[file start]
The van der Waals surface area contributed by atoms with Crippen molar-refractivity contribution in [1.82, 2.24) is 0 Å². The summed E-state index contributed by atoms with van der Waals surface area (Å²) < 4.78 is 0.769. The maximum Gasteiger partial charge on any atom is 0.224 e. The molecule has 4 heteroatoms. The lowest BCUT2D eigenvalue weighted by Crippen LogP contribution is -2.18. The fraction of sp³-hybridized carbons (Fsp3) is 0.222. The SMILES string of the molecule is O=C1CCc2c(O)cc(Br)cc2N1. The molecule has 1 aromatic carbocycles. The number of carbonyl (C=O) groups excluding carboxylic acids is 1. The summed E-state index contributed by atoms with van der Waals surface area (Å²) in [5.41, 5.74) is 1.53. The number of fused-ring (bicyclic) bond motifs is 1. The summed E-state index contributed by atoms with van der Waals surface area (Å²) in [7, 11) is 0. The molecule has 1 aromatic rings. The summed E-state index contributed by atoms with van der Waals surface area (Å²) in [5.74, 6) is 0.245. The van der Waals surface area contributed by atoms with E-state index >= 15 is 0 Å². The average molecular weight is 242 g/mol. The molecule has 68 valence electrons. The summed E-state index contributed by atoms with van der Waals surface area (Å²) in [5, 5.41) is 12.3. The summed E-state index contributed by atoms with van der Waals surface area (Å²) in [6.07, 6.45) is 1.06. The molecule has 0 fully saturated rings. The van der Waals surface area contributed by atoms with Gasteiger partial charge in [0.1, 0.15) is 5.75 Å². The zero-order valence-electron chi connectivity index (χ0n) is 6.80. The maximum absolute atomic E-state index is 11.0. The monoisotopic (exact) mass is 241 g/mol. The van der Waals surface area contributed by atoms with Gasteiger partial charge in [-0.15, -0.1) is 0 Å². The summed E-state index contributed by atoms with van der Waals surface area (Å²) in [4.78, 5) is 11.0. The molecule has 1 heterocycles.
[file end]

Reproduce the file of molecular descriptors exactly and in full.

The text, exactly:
The van der Waals surface area contributed by atoms with Crippen molar-refractivity contribution in [1.82, 2.24) is 0 Å². The summed E-state index contributed by atoms with van der Waals surface area (Å²) < 4.78 is 0.769. The maximum Gasteiger partial charge on any atom is 0.224 e. The molecule has 4 heteroatoms. The lowest BCUT2D eigenvalue weighted by Crippen LogP contribution is -2.18. The fraction of sp³-hybridized carbons (Fsp3) is 0.222. The SMILES string of the molecule is O=C1CCc2c(O)cc(Br)cc2N1. The molecule has 1 aromatic carbocycles. The number of carbonyl (C=O) groups excluding carboxylic acids is 1. The summed E-state index contributed by atoms with van der Waals surface area (Å²) in [5.41, 5.74) is 1.53. The number of fused-ring (bicyclic) bond motifs is 1. The summed E-state index contributed by atoms with van der Waals surface area (Å²) in [7, 11) is 0. The molecule has 1 aromatic rings. The summed E-state index contributed by atoms with van der Waals surface area (Å²) in [5.74, 6) is 0.245. The van der Waals surface area contributed by atoms with E-state index >= 15 is 0 Å². The average molecular weight is 242 g/mol. The molecule has 68 valence electrons. The summed E-state index contributed by atoms with van der Waals surface area (Å²) in [5, 5.41) is 12.3. The summed E-state index contributed by atoms with van der Waals surface area (Å²) in [6.07, 6.45) is 1.06. The molecule has 0 fully saturated rings. The van der Waals surface area contributed by atoms with Gasteiger partial charge in [0.1, 0.15) is 5.75 Å². The zero-order valence-electron chi connectivity index (χ0n) is 6.80. The maximum absolute atomic E-state index is 11.0. The monoisotopic (exact) mass is 241 g/mol. The van der Waals surface area contributed by atoms with Gasteiger partial charge in [-0.15, -0.1) is 0 Å². The summed E-state index contributed by atoms with van der Waals surface area (Å²) in [4.78, 5) is 11.0. The molecule has 1 heterocycles.